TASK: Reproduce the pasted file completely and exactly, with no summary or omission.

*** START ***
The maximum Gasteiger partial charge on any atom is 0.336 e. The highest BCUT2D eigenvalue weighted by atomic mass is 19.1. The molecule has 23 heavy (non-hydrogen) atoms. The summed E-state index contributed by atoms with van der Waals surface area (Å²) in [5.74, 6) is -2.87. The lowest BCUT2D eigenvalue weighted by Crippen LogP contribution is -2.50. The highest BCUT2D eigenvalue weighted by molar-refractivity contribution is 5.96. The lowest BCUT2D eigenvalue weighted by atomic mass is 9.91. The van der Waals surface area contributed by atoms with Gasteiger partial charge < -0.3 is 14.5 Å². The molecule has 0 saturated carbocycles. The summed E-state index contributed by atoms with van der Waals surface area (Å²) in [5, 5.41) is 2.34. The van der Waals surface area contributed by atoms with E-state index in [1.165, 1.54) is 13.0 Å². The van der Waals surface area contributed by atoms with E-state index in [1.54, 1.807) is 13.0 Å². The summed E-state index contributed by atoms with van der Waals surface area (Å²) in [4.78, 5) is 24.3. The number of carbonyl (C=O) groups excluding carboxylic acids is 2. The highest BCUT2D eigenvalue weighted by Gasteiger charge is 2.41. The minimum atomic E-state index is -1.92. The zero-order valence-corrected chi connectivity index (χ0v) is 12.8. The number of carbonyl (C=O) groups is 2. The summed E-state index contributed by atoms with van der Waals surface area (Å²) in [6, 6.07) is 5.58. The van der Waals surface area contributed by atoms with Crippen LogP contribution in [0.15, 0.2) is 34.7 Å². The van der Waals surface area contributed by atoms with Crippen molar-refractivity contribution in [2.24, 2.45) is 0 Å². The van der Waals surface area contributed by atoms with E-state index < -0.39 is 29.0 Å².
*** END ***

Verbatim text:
The maximum Gasteiger partial charge on any atom is 0.336 e. The highest BCUT2D eigenvalue weighted by atomic mass is 19.1. The molecule has 23 heavy (non-hydrogen) atoms. The summed E-state index contributed by atoms with van der Waals surface area (Å²) in [5.74, 6) is -2.87. The lowest BCUT2D eigenvalue weighted by Crippen LogP contribution is -2.50. The highest BCUT2D eigenvalue weighted by molar-refractivity contribution is 5.96. The lowest BCUT2D eigenvalue weighted by atomic mass is 9.91. The van der Waals surface area contributed by atoms with Gasteiger partial charge < -0.3 is 14.5 Å². The molecule has 0 saturated carbocycles. The summed E-state index contributed by atoms with van der Waals surface area (Å²) in [5, 5.41) is 2.34. The van der Waals surface area contributed by atoms with E-state index in [1.165, 1.54) is 13.0 Å². The van der Waals surface area contributed by atoms with E-state index in [1.54, 1.807) is 13.0 Å². The summed E-state index contributed by atoms with van der Waals surface area (Å²) in [4.78, 5) is 24.3. The number of carbonyl (C=O) groups excluding carboxylic acids is 2. The highest BCUT2D eigenvalue weighted by Gasteiger charge is 2.41. The minimum atomic E-state index is -1.92. The zero-order valence-corrected chi connectivity index (χ0v) is 12.8. The number of carbonyl (C=O) groups is 2. The summed E-state index contributed by atoms with van der Waals surface area (Å²) in [6, 6.07) is 5.58. The van der Waals surface area contributed by atoms with Crippen LogP contribution in [0.15, 0.2) is 34.7 Å². The van der Waals surface area contributed by atoms with Crippen molar-refractivity contribution in [2.24, 2.45) is 0 Å². The van der Waals surface area contributed by atoms with E-state index < -0.39 is 29.0 Å².